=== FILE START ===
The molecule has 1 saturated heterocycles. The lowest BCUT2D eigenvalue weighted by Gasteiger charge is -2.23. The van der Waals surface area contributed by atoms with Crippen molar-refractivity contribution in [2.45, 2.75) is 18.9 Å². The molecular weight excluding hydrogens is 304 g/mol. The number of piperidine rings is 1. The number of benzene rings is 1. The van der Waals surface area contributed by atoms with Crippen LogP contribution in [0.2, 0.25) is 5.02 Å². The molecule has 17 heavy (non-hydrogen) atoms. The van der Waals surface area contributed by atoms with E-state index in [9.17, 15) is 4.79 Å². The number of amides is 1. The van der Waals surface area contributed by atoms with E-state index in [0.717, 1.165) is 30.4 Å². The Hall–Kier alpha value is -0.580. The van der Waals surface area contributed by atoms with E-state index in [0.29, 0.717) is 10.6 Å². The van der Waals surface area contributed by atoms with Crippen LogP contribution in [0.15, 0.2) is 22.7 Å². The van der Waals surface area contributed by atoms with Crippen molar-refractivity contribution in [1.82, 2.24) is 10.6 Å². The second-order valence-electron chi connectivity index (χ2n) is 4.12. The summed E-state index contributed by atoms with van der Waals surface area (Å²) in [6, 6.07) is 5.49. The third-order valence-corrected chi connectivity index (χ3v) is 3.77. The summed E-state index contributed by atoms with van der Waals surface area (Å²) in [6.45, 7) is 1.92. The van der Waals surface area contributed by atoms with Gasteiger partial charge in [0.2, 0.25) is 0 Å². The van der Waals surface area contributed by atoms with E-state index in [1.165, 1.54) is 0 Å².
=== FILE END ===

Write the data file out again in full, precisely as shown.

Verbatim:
The molecule has 1 saturated heterocycles. The lowest BCUT2D eigenvalue weighted by Gasteiger charge is -2.23. The van der Waals surface area contributed by atoms with Crippen molar-refractivity contribution in [2.45, 2.75) is 18.9 Å². The molecular weight excluding hydrogens is 304 g/mol. The number of piperidine rings is 1. The number of benzene rings is 1. The van der Waals surface area contributed by atoms with Crippen LogP contribution in [0.2, 0.25) is 5.02 Å². The molecule has 17 heavy (non-hydrogen) atoms. The van der Waals surface area contributed by atoms with E-state index in [9.17, 15) is 4.79 Å². The number of amides is 1. The van der Waals surface area contributed by atoms with E-state index in [0.717, 1.165) is 30.4 Å². The Hall–Kier alpha value is -0.580. The van der Waals surface area contributed by atoms with E-state index in [0.29, 0.717) is 10.6 Å². The van der Waals surface area contributed by atoms with Crippen LogP contribution in [0.15, 0.2) is 22.7 Å². The van der Waals surface area contributed by atoms with Crippen molar-refractivity contribution in [1.82, 2.24) is 10.6 Å². The second-order valence-electron chi connectivity index (χ2n) is 4.12. The summed E-state index contributed by atoms with van der Waals surface area (Å²) in [6, 6.07) is 5.49. The third-order valence-corrected chi connectivity index (χ3v) is 3.77. The summed E-state index contributed by atoms with van der Waals surface area (Å²) in [6.45, 7) is 1.92. The van der Waals surface area contributed by atoms with Gasteiger partial charge in [0.2, 0.25) is 0 Å². The van der Waals surface area contributed by atoms with E-state index in [1.165, 1.54) is 0 Å².